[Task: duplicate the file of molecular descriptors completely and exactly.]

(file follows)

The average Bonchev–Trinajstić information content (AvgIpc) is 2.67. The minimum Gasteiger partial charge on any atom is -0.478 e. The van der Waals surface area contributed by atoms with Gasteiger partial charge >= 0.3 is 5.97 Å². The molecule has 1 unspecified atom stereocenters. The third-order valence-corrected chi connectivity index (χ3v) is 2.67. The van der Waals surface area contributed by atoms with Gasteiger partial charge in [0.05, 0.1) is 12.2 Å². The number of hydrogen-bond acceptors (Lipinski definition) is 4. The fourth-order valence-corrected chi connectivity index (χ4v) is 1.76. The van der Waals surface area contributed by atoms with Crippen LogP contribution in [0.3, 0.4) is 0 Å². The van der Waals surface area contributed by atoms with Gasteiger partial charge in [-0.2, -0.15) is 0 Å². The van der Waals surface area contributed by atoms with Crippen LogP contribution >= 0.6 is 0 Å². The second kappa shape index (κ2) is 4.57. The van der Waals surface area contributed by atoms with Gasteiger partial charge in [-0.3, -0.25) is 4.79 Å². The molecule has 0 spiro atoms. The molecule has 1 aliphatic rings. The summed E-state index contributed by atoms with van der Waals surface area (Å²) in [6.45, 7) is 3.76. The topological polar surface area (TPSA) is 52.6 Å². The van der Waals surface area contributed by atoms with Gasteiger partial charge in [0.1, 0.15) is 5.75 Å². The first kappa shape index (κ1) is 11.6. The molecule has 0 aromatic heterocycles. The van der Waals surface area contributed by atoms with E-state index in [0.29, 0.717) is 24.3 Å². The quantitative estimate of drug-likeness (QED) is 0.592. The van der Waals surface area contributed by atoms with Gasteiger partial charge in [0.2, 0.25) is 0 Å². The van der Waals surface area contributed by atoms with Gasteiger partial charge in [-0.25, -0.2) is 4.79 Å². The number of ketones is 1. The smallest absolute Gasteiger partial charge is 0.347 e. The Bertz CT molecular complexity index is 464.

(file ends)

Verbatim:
The average Bonchev–Trinajstić information content (AvgIpc) is 2.67. The minimum Gasteiger partial charge on any atom is -0.478 e. The van der Waals surface area contributed by atoms with Gasteiger partial charge >= 0.3 is 5.97 Å². The molecule has 1 unspecified atom stereocenters. The third-order valence-corrected chi connectivity index (χ3v) is 2.67. The van der Waals surface area contributed by atoms with Gasteiger partial charge in [0.05, 0.1) is 12.2 Å². The number of hydrogen-bond acceptors (Lipinski definition) is 4. The fourth-order valence-corrected chi connectivity index (χ4v) is 1.76. The van der Waals surface area contributed by atoms with Crippen LogP contribution in [0.3, 0.4) is 0 Å². The van der Waals surface area contributed by atoms with Gasteiger partial charge in [-0.2, -0.15) is 0 Å². The van der Waals surface area contributed by atoms with Crippen LogP contribution >= 0.6 is 0 Å². The second kappa shape index (κ2) is 4.57. The van der Waals surface area contributed by atoms with Gasteiger partial charge in [-0.3, -0.25) is 4.79 Å². The molecule has 0 spiro atoms. The molecule has 1 aliphatic rings. The summed E-state index contributed by atoms with van der Waals surface area (Å²) in [6.45, 7) is 3.76. The topological polar surface area (TPSA) is 52.6 Å². The van der Waals surface area contributed by atoms with Gasteiger partial charge in [0.1, 0.15) is 5.75 Å². The first kappa shape index (κ1) is 11.6. The molecule has 0 aromatic heterocycles. The van der Waals surface area contributed by atoms with E-state index in [0.29, 0.717) is 24.3 Å². The quantitative estimate of drug-likeness (QED) is 0.592. The van der Waals surface area contributed by atoms with Gasteiger partial charge in [0.2, 0.25) is 0 Å². The van der Waals surface area contributed by atoms with Gasteiger partial charge in [-0.25, -0.2) is 4.79 Å². The number of ketones is 1. The smallest absolute Gasteiger partial charge is 0.347 e. The Bertz CT molecular complexity index is 464.